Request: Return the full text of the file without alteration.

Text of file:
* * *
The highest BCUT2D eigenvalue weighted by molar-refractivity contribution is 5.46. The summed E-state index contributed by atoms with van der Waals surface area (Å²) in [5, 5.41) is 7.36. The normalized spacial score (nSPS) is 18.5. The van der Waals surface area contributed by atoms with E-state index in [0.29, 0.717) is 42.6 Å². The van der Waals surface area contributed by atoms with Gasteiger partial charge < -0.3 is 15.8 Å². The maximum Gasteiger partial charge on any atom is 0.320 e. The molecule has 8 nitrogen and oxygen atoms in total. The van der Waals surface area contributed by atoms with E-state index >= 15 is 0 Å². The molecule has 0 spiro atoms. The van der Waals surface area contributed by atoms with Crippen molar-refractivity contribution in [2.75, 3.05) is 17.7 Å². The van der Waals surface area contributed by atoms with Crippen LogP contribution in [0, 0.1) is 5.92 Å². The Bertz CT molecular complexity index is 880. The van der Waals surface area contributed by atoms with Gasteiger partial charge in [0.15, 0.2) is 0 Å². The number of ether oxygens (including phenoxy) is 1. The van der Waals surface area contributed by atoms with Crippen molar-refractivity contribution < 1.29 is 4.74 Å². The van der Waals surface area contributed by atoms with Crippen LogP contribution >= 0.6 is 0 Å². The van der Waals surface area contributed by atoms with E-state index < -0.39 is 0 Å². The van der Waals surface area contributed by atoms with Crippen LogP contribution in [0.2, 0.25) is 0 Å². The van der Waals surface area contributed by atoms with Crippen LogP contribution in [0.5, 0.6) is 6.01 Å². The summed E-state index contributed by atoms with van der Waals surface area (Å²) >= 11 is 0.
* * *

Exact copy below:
The highest BCUT2D eigenvalue weighted by molar-refractivity contribution is 5.46. The summed E-state index contributed by atoms with van der Waals surface area (Å²) in [5, 5.41) is 7.36. The normalized spacial score (nSPS) is 18.5. The van der Waals surface area contributed by atoms with E-state index in [0.29, 0.717) is 42.6 Å². The van der Waals surface area contributed by atoms with Gasteiger partial charge < -0.3 is 15.8 Å². The maximum Gasteiger partial charge on any atom is 0.320 e. The molecule has 8 nitrogen and oxygen atoms in total. The van der Waals surface area contributed by atoms with E-state index >= 15 is 0 Å². The molecule has 0 spiro atoms. The van der Waals surface area contributed by atoms with Crippen molar-refractivity contribution in [2.75, 3.05) is 17.7 Å². The van der Waals surface area contributed by atoms with Crippen LogP contribution in [0, 0.1) is 5.92 Å². The Bertz CT molecular complexity index is 880. The van der Waals surface area contributed by atoms with Gasteiger partial charge in [0.15, 0.2) is 0 Å². The number of ether oxygens (including phenoxy) is 1. The van der Waals surface area contributed by atoms with Crippen molar-refractivity contribution < 1.29 is 4.74 Å². The van der Waals surface area contributed by atoms with Crippen LogP contribution >= 0.6 is 0 Å². The van der Waals surface area contributed by atoms with E-state index < -0.39 is 0 Å². The van der Waals surface area contributed by atoms with Crippen LogP contribution in [0.2, 0.25) is 0 Å². The van der Waals surface area contributed by atoms with Crippen LogP contribution in [0.5, 0.6) is 6.01 Å². The summed E-state index contributed by atoms with van der Waals surface area (Å²) >= 11 is 0.